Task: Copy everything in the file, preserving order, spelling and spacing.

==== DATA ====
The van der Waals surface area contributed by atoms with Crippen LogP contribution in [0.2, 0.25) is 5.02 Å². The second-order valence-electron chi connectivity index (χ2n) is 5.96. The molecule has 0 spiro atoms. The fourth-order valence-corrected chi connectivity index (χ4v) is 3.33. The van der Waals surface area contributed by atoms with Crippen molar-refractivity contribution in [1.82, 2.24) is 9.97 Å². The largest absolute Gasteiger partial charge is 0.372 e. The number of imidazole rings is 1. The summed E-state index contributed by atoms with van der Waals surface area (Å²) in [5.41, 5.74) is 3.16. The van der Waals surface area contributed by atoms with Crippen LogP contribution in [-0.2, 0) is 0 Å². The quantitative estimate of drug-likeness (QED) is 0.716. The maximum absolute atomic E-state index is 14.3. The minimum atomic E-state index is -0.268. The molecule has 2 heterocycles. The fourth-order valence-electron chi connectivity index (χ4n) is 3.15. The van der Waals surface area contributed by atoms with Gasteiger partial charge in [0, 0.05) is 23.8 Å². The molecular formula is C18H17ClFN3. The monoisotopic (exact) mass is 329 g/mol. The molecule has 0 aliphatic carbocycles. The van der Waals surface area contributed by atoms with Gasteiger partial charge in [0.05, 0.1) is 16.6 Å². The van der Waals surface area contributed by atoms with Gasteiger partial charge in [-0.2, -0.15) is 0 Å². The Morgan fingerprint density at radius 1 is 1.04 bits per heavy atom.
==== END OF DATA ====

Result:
The van der Waals surface area contributed by atoms with Crippen LogP contribution in [0.2, 0.25) is 5.02 Å². The second-order valence-electron chi connectivity index (χ2n) is 5.96. The molecule has 0 spiro atoms. The fourth-order valence-corrected chi connectivity index (χ4v) is 3.33. The van der Waals surface area contributed by atoms with Crippen molar-refractivity contribution in [1.82, 2.24) is 9.97 Å². The largest absolute Gasteiger partial charge is 0.372 e. The number of imidazole rings is 1. The summed E-state index contributed by atoms with van der Waals surface area (Å²) in [5.41, 5.74) is 3.16. The van der Waals surface area contributed by atoms with Crippen LogP contribution in [-0.2, 0) is 0 Å². The quantitative estimate of drug-likeness (QED) is 0.716. The maximum absolute atomic E-state index is 14.3. The minimum atomic E-state index is -0.268. The molecule has 2 heterocycles. The fourth-order valence-electron chi connectivity index (χ4n) is 3.15. The van der Waals surface area contributed by atoms with Gasteiger partial charge in [0, 0.05) is 23.8 Å². The molecular formula is C18H17ClFN3. The monoisotopic (exact) mass is 329 g/mol. The molecule has 0 aliphatic carbocycles. The van der Waals surface area contributed by atoms with Gasteiger partial charge in [0.05, 0.1) is 16.6 Å². The van der Waals surface area contributed by atoms with Gasteiger partial charge in [-0.2, -0.15) is 0 Å². The Morgan fingerprint density at radius 1 is 1.04 bits per heavy atom.